The whole world has been taken aback by the sudden decline in diplomatic relations between two major powers the United Kingdom (UK) and Russia. The breakdown in bilateral ties began in the wake of a recent attempt on the lives of former Russian military intelligence officer Sergei Viktorovich Skripal, 66, and his daughter Yulia, 33, by use of a nerve agent in the English city of Salisbury. The boiling diplomatic row between football's 'top dog' England and the FIFA World Cup (WC) 2018 host nation Russia has put the Greatest Show on Earth in some form of jeopardy, among other developments, of late.
The UK has been blaming Russia for the attack. Prime Minister Theresa May said, "The Russian state was culpable of the attempted murder. Many of us looked at a post-Soviet Russia with hope. We wanted a better relationship and it is tragic that President Putin has chosen to act in this way." On March 14, she confirmed that the politicians and members of the British royal family would boycott the ensuing WC that is scheduled to begin in Russia on June 14. England is scheduled to play their first game at the tournament on June 18, against Tunisia. Other countries in the same 'Group G' include Panama and Belgium. May declared, "There will be no attendance by ministers - or indeed members of the royal family - at this summer's World Cup in Russia." Members of the British royal family have regularly attended the WCs over the years with the likes of Princes Harry, William and Charles representing their country.
Accused Russia has denied all involvement in the occurrence, which has led to heightened political tensions, with both victims still critically ill in hospital. Mr Skripal and his daughter were found slumped on a bench in Salisbury city centre on March 04. The former Russian spy acted as a double agent for the UK's intelligence services during the 1990s and early 2000s. He was convicted by the Russian government of passing secrets to MI6 in 2004, but given refuge in the UK in 2010 as part of a "spy swap".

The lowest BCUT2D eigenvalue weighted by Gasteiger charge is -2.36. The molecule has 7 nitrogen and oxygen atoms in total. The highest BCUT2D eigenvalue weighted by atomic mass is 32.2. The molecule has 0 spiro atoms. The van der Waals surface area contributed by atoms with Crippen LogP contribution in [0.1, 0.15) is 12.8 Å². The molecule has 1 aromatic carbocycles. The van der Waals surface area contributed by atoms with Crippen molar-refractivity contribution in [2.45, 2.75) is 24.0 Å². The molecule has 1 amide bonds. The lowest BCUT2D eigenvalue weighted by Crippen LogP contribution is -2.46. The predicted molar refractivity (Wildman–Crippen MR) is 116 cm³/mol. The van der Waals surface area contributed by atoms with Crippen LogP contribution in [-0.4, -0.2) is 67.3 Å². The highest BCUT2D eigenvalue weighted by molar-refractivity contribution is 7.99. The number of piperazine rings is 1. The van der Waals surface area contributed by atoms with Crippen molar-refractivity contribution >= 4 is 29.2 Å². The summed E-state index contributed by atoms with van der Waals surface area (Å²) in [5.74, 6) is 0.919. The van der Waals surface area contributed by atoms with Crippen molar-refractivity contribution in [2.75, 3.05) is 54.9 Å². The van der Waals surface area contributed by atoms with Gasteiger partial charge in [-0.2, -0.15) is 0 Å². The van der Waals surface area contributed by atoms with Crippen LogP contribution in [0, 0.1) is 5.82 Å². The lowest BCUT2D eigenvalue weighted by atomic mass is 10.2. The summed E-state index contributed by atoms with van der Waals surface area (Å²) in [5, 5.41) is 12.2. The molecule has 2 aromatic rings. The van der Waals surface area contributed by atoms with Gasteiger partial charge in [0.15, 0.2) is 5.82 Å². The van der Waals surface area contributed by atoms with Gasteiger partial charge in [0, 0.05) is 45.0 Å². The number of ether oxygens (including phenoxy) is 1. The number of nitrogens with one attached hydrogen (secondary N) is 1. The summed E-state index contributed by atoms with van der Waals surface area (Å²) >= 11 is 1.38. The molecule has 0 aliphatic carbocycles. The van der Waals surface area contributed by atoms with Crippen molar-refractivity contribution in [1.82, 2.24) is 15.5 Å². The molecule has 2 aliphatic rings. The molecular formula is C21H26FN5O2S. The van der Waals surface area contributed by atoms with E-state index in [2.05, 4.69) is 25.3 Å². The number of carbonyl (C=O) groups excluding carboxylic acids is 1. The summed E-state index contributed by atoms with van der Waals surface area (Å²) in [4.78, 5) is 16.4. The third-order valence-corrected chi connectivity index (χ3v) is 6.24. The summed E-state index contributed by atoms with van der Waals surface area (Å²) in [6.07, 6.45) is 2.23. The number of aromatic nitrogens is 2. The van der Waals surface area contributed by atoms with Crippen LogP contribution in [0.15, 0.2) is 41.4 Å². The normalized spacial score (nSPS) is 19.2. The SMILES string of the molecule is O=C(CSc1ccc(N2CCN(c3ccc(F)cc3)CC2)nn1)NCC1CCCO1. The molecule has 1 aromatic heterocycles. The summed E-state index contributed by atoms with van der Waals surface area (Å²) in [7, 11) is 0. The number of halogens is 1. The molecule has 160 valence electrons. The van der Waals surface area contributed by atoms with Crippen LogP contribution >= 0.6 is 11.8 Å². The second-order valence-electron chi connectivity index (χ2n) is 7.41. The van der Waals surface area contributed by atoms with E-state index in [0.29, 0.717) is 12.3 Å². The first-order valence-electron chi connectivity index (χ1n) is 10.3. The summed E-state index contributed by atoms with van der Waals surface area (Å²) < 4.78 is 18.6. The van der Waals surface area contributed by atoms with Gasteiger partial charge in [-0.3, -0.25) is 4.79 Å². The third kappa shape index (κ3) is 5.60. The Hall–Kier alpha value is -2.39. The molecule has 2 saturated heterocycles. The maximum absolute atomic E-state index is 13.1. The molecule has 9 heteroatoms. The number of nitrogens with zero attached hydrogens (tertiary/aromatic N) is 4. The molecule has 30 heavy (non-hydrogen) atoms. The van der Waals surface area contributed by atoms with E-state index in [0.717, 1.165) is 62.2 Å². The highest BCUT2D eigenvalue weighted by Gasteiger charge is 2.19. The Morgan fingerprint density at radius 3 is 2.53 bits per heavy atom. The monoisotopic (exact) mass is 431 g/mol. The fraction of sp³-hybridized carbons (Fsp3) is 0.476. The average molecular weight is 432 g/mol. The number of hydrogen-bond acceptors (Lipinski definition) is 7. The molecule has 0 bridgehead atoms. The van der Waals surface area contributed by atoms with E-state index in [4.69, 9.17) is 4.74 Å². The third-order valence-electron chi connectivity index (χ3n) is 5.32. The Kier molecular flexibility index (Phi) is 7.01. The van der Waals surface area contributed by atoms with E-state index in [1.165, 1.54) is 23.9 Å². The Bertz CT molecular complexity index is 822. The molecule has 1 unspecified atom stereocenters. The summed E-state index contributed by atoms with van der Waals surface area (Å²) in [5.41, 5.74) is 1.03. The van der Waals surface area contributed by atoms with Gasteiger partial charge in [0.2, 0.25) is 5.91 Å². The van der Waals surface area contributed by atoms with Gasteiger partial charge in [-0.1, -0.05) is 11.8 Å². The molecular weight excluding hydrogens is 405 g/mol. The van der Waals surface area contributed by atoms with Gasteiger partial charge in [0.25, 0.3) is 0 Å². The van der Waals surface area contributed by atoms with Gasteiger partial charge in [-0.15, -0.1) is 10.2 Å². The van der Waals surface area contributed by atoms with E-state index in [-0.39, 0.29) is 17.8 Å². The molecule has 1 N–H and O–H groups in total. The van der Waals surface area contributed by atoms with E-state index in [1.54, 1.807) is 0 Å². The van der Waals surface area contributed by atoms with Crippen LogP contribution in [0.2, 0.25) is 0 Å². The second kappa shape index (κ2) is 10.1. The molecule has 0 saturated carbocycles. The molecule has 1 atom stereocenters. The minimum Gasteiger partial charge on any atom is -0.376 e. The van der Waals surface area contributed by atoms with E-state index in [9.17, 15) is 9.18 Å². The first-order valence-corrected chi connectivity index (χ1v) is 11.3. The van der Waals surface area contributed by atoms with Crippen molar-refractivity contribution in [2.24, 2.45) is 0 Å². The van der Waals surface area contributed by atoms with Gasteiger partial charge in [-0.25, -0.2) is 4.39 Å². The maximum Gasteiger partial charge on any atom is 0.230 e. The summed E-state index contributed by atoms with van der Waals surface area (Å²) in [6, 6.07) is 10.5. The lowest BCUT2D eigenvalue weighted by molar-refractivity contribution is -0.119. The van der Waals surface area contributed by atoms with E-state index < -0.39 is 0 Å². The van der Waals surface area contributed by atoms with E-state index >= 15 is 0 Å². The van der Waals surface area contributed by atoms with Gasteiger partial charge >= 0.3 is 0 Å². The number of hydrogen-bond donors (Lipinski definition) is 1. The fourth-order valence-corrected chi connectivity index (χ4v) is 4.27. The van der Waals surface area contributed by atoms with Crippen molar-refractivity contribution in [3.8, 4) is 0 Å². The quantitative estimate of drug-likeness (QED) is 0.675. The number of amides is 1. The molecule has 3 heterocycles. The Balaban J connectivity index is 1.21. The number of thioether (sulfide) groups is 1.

All these happenings were taking place days ahead of Russia's presidential election, the first round of which began Sunday (March 18, 2018). Analysts and observers think that the Skripal case galvanises President Putin's conservative base and boosts votes to enable him for yet another term.
Mr Andrei Lugovoi, a Russian member of the parliament who stands accused of the 2006 murder of former Russian agent Alexander Litvinenko, said May's decision to point the finger at Moscow so quickly was "at a minimum irresponsible". In 2007, Gordon Brown kicked out four Russian diplomats in protest at Putin's refusal to extradite Lugovoi and Dmitry Kovtun, the two perceived assassins who put polonium into Alexander Litvinenko's tea. The Russian foreign ministry expelled four British diplomats in response.
Mr Putin is likely to react badly to May's ultimatum on this occasion. The UK's ambassador to Moscow, Laurie Bristow-the deputy ambassador at the time of Litvinenko's murder-is vulnerable. The international media reported that UK expelled 23 Russian diplomats on March 15 with Russia retaliating through expulsion of the same number of diplomats from their territory on March 17. Additionally, the Kremlin may take action against the BBC. When relations plummeted over Litvinenko, Moscow closed the St Petersburg office of the British Council and accused its director, Stephen Kinnock - now a Labour MP - of drunk-driving.
Analysts say the use of nerve agent will be seen as a brutal calling card. It was inevitable that the poison would be discovered, with a trail leading straight back to Moscow. The UK government was told that the nerve agent used was from a family of substances known as Novichok. In Russian, the word 'Novichok' means 'newcomer' and applies to a group of advanced nerve agents developed in secret by then Soviet Union in the 1970s and 1980s. BBC says one chemical - called A-230 - is reportedly five to eight times more toxic than VX nerve agent, which can kill a person within minutes.
Since May's comments in parliament, the breakdown in relations between the two countries has led to a diplomatic row that is reverberating across the world. Tensions are escalating to the point where questions have now been asked over whether the English men's team will take their part in FIFA's flagship competition set to begin within three months. Question is also there as to how a looming British boycott will affect the entire tournament.